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Discussion Starter #8
Eh, that does sound like a lot of work. I prob should at that point just get new gaskets instead of being cheap.

I haven’t really looked hard at what’s in the way. I just hope there isn’t air conditioner lines that need to be removed, not that the AC even works anyway. I don’t THINK it works, ahhh can’t remember now LOL. Can’t say I ever use AC in Maine though.

Anyway, thanks for the info. I’ll tackle this job at some point.
 

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BTW- I just came back from the junk yard. Removing the upper intake off of these cars is NOT that easy. The whole throttle body needs to come off. Several hoses need to come off. There are SEVERAL sensors, hoses, and wires in the way.

I removed all 6 bolts holding it on (This was very easy) However, it got difficult afterwards. There were several other bolts, sesors, hoses etc that needed to come off. I eventually got the whole upper intake removed (at least I thought so anyhow) and I was moving it up and down-side to side, but there was still something in the back holding it to where I couldn't get it off. Anybody know what this was? From what I could see, it looked like some hose with clamp that had a LARGE bolt holding it on, but I don't know if thats what it was. I do know that I was pi$$ed off when I was so close and still couldnt get the intake completely off.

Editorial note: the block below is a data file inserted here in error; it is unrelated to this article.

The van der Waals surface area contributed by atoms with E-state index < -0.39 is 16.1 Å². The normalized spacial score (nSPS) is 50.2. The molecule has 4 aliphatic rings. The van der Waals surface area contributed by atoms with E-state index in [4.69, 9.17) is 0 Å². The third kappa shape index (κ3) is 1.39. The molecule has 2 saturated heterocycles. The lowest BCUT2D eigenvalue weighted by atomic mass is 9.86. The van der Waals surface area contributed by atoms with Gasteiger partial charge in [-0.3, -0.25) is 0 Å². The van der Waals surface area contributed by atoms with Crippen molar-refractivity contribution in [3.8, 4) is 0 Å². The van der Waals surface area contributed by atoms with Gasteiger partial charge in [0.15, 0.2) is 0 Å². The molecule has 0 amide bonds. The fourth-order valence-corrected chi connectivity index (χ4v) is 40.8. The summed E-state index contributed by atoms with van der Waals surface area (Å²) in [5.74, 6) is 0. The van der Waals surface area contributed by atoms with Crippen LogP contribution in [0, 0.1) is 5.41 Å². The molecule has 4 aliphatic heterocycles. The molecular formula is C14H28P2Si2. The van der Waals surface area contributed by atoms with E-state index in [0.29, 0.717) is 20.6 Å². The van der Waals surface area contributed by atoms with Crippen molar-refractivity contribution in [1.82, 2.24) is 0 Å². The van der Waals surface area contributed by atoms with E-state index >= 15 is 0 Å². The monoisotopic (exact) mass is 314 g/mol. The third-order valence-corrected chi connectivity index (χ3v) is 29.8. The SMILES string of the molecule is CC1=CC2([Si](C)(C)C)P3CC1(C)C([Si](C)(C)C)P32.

Also, the wiring harness needs to be disconnected to get to the valve cover on the passenger side. The car I was taking apart was a 1989 Thunderbird 3.8 na. Mine is a 1996. I don't think they're that different are they?
 

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Motorboatin' SOB, Headlight Cleaning Guru